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  1. During extreme events such as earthquakes, stairs are the primary means of egress in and out of buildings. Therefore, understanding the seismic response of this non-structural system is essential. Past earthquake events have shown that stairs with a flight to landing fixed connection are prone to damage due to the large interstory drift demand they are subjected to. To address this, resilient stair systems with drift-compatible connections have been proposed. These stair systems include stairs with fixed-free connections, sliding-slotted connections, and related drift-compatible detailing. Despite the availability of such details in design practice, they have yet to be implemented into full-scale, multi-floor building test programs. To conduct a system-level experimental study using true-to-field boundary conditions of these stair systems, several stair configurations are planned for integration within the NHERI TallWood 10-story mass timber building test program. The building is currently under construction at the UC San Diego 6-DOF Large High-Performance Outdoor Shake Table (LHPOST6). To facilitate pre-test investigation of the installed stair systems a comprehensive finite element model of stairs with various boundary conditions has been proposed and validated via comparison with experimental data available on like-detailed single-story specimens tested at the University of Nevada, Reno (UNR). The proposed modelling approach was used to develop the finite element model of a single-story, scissor-type, stair system with drift-compatible connections to be implemented in the NHERI TallWood building. This paper provides an overview, and pre-test numerical evaluation of the planned stair testing program within the mass timber shake table testing effort. 
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  2. Mass timber is a sustainable option for building design compared to traditional steel and concrete building systems. A shake table test of a full-scale 10-story mass timber building with post-tensioned mass timber rocking walls will be conducted as part of the NHERI TallWood project. The rocking wall system is inherently flexible and is expected to sustain large interstory drifts. Thus, the building’s vertically oriented non-structural components, which include cold-formed steel (CFS) framed exterior skin subassemblies that use platform, bypass, and spandrel framing, a stick-built glass curtain wall subassembly with mechanically captured glazing, and CFS framed interior walls, will be built with a variety of innovative details to accommodate the large drift demands. This paper will describe these innovative details and the mechanisms by which they mitigate damage, provide an overview of the shake table test protocol, and present performance predictions for the non-structural walls.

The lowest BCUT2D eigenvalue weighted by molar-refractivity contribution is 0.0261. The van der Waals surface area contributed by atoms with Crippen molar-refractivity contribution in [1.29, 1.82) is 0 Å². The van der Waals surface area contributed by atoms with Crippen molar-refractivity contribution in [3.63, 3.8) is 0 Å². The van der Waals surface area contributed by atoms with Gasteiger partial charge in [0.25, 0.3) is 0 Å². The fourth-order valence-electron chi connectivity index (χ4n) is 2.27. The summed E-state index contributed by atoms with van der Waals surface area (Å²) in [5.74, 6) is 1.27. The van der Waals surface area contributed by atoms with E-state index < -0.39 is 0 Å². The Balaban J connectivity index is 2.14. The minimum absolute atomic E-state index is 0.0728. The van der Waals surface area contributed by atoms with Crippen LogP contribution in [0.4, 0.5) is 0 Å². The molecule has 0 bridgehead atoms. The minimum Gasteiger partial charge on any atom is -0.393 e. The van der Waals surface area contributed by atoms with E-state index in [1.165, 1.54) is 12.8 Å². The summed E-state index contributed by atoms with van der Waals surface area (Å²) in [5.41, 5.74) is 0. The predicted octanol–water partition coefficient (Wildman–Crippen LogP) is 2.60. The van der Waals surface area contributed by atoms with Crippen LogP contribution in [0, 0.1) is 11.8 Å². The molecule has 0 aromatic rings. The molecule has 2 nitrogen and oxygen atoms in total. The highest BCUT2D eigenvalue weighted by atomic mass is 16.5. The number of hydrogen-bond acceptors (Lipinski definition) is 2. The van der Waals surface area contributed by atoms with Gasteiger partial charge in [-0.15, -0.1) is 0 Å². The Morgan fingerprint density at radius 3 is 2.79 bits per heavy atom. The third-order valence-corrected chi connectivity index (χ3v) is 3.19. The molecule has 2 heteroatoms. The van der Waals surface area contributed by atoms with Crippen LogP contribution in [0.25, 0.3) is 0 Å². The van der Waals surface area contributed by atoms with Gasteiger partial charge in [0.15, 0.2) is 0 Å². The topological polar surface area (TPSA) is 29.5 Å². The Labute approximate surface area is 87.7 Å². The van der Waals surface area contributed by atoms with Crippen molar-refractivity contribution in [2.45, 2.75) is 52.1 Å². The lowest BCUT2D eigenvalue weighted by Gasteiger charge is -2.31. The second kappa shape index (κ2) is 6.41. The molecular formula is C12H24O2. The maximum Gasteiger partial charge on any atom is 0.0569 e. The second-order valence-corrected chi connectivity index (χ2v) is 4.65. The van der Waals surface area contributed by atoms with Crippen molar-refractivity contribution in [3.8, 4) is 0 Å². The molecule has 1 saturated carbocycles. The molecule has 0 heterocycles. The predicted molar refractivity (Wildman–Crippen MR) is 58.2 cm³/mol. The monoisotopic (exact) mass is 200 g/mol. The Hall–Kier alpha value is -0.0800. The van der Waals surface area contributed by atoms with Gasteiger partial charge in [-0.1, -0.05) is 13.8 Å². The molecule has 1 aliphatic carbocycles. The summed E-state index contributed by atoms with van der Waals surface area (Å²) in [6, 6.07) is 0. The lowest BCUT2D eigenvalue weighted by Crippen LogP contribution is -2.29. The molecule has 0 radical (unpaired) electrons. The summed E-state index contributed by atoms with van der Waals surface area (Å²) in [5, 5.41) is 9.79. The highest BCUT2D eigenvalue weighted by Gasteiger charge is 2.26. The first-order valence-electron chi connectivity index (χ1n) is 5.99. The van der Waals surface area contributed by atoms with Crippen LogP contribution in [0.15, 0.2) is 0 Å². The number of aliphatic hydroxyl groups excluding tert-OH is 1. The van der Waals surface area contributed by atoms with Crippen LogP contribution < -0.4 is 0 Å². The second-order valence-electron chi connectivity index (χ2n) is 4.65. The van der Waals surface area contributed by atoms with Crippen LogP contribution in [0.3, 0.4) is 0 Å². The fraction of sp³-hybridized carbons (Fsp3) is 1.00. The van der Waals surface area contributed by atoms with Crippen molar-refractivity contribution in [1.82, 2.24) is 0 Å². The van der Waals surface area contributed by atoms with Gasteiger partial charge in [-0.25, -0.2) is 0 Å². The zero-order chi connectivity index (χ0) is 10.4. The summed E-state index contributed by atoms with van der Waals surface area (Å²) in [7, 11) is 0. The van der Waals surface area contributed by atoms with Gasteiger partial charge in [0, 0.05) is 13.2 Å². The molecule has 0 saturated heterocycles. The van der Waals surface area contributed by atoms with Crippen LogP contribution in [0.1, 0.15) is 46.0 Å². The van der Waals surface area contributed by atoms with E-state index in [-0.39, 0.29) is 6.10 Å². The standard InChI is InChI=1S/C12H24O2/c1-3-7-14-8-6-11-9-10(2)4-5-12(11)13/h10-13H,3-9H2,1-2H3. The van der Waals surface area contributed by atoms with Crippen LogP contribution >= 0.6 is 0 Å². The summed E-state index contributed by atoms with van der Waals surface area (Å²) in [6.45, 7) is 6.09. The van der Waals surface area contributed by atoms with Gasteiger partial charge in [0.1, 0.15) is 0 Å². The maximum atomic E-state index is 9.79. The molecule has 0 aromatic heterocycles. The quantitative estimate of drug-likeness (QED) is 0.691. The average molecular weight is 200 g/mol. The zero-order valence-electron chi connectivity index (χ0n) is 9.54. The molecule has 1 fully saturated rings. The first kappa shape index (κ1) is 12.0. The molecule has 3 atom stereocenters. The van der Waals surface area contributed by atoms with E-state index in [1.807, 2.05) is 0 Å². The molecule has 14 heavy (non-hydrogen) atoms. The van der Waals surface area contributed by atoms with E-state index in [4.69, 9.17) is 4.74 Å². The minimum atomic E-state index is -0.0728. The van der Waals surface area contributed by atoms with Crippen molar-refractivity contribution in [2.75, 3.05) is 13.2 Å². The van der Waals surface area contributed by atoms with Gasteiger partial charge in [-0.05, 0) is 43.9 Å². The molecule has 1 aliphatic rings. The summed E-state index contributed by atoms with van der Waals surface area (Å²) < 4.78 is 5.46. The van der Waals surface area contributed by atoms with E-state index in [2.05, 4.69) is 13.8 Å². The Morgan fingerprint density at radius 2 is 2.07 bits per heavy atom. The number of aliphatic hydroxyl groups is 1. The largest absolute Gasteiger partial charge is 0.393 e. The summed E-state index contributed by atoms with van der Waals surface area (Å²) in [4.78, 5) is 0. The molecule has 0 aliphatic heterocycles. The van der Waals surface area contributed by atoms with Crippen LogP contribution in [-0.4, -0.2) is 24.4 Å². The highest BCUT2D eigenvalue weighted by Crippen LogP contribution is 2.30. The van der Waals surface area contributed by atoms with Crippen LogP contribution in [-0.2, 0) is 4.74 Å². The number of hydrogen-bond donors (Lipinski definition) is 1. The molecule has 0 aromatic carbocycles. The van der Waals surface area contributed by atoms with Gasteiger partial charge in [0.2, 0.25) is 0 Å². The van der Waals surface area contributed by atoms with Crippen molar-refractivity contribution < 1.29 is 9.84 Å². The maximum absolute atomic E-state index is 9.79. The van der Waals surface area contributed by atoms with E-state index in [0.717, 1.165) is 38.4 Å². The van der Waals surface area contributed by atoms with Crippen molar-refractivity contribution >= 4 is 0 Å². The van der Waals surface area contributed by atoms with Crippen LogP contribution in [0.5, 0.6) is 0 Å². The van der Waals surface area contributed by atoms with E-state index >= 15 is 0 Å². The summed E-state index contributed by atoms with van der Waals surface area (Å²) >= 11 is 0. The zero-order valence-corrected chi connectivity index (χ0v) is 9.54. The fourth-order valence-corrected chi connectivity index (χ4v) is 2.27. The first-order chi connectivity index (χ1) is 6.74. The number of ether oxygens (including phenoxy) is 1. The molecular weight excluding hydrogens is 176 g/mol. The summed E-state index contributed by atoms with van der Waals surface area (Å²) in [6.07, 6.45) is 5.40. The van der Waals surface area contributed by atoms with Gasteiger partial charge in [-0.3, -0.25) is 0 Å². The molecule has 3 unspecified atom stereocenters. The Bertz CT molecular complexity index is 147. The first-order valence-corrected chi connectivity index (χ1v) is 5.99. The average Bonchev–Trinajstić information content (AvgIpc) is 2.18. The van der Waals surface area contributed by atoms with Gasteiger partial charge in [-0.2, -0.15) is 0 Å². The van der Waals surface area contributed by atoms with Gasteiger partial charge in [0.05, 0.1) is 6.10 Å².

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  5. Studies of recorded ground motions and simulations have shown that deep sedimentary basins can greatly increase the damage expected during earthquakes. Unlike past earthquake design provisions, future ones are likely to consider basin effects, but the consequences of accounting for these effects are uncertain. This article quantifies the impacts of basin amplification on the collapse risk of 4- to 24-story reinforced concrete wall building archetypes in the uncoupled direction. These buildings were designed for the seismic hazard level in Seattle according to the ASCE 7-16 design provisions, which neglect basin effects. For ground motion map frameworks that do consider basin effects (2018 USGS National Seismic Hazard Model), the average collapse risk for these structures would be 2.1% in 50 years, which exceeds the target value of 1%. It is shown that this 1% target could be achieved by: (1) increasing the design forces by 25%, (2) decreasing the drift limits from 2.0% to 1.25%, or (3) increasing the median drift capacity of the gravity systems to exceed 9%. The implications for these design changes are quantified in terms of the cross-sectional area of the walls, longitudinal reinforcement, and usable floor space. It is also shown that the collapse risk increases to 2.8% when the results of physics-based ground motion simulations are used for the large-magnitude Cascadia subduction interface earthquake contribution to the hazard. In this case, it is necessary to combine large changes in the drift capacities, design forces, and/or drift limits to meet the collapse risk target.

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